February’s Reading Wrap-Up | First Half

I enjoyed the books I read in the first half of February. While I didn’t read as many books as I would have liked, I enjoyed the books I read immensely. I read one novel, one history book, and one on the craft of writing.

Stardust by Neil Gaiman
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Stardust by Neil Gaiman

Stardust by Niel Gaiman is a fantastic fantasy adventure. There is a town in England that borders a wall with a passage through it. This passage goes to a mystical land of fairies and other creatures. Tristan Thorn, a half-fairy and half-human, who pledges to his love, a human girl, that he will bring her a fallen star that they see one night. He travels through the wall and into the fairy world to find the star and bring it back to his love.

Stardust had me intrigued from the very beginning. Gaiman knows how to spin a tale. I was curious about all the creatures that Tristan met along his journey. This wasn’t a swashbuckling affair, but a more simple discovery adventure with lots of curious creatures to get to know. I was captivated the entire time reading it.

Blood and Thunder: An Epic of the American West by Hampton Sides
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Blood and Thunder: An Epic of the American West by Hampton Sides

Blood and Thunder by Hampton Sides is about the legendary figure of Christopher “Kit” Carson. Before there were pulp fiction stories there were blood and thunder stories. These were epic adventures of the old west centered around the famed Kit Carson.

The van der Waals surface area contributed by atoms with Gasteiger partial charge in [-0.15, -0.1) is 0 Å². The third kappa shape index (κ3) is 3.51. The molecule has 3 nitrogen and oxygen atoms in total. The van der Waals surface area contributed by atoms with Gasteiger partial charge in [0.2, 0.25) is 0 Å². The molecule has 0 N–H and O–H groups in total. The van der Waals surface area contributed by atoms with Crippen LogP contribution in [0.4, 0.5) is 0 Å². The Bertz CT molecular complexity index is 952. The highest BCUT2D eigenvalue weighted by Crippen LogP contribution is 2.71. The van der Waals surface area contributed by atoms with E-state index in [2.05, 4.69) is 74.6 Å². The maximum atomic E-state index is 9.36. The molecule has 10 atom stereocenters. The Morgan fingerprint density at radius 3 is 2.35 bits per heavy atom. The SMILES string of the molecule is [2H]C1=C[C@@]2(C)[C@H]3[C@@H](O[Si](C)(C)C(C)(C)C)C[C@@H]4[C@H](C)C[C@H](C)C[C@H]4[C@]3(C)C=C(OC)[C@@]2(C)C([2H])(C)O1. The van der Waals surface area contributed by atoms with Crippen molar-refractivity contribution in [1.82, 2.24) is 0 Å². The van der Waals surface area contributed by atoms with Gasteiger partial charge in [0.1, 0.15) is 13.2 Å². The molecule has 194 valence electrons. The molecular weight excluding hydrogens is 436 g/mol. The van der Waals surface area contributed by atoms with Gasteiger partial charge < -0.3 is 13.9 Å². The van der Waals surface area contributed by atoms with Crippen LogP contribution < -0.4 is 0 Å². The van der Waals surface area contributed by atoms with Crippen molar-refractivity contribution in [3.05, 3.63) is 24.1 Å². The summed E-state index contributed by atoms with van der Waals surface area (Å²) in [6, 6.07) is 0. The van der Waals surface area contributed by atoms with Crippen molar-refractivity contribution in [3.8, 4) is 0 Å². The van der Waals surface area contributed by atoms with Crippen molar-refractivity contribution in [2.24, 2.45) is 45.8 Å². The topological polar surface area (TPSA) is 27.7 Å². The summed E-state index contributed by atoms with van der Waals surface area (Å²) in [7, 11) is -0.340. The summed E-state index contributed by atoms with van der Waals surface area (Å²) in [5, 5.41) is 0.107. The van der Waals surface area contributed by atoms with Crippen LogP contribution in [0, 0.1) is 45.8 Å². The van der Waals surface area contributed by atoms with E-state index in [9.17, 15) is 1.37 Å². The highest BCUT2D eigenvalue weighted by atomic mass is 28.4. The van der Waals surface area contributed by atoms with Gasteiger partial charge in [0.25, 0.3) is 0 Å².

This biography is a tale of the nineteenth century southwest of the United States. It covers the Mexican-American War along with the war against the Navajo. We ride alongside Kit Carson as he leads the charge doing recognizance of California, fighting in battles, and trying to help the Navajo by taking them to a reservation.

This book taught me many things I didn’t know about the Mexican-American War and the Navajo people. Many emotions are brought out in this book. The way people were treated, it touches on slavery, kidnapping, and rape. It’s an emotional rollercoaster. I don’t know whether to cheer for Kit Carson or be saddened by him. Mixed emotions abound. But it’s history and true, so learning it was interesting.

Help! For Writers: 210 Solutions to the Problems Every Writer Faces by Roy Peter Clark
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Help! For Writers: 210 Solutions to the Problems Every Writer Faces by Roy Peter Clark

Help! for Writers by Roy Peter Clark is a book mainly targeted to non-fiction authors on a deadline. There is some overlap with fiction writers, and you may get some useful tips out of this book, but I would think it would mainly suit Web, magazine, and newspaper writers.

Help! for Writers is structured in a way where Clark presents problems, two-hundred and ten to be exact, and then shows you how to solve said problems. This is a great format and he has many tips that will help a writer to write better.

I learned a lot from this book and breezed through it fairly effortlessly. Clark has a great voice and his writing is smooth. When I had questions Clark was available via Twitter. He always responded. Based on the book alone I would have rated it four stars, but because of the personal touch Clark provides to his readers I think it earned the coveted fifth star. This is my first five-star book this year.

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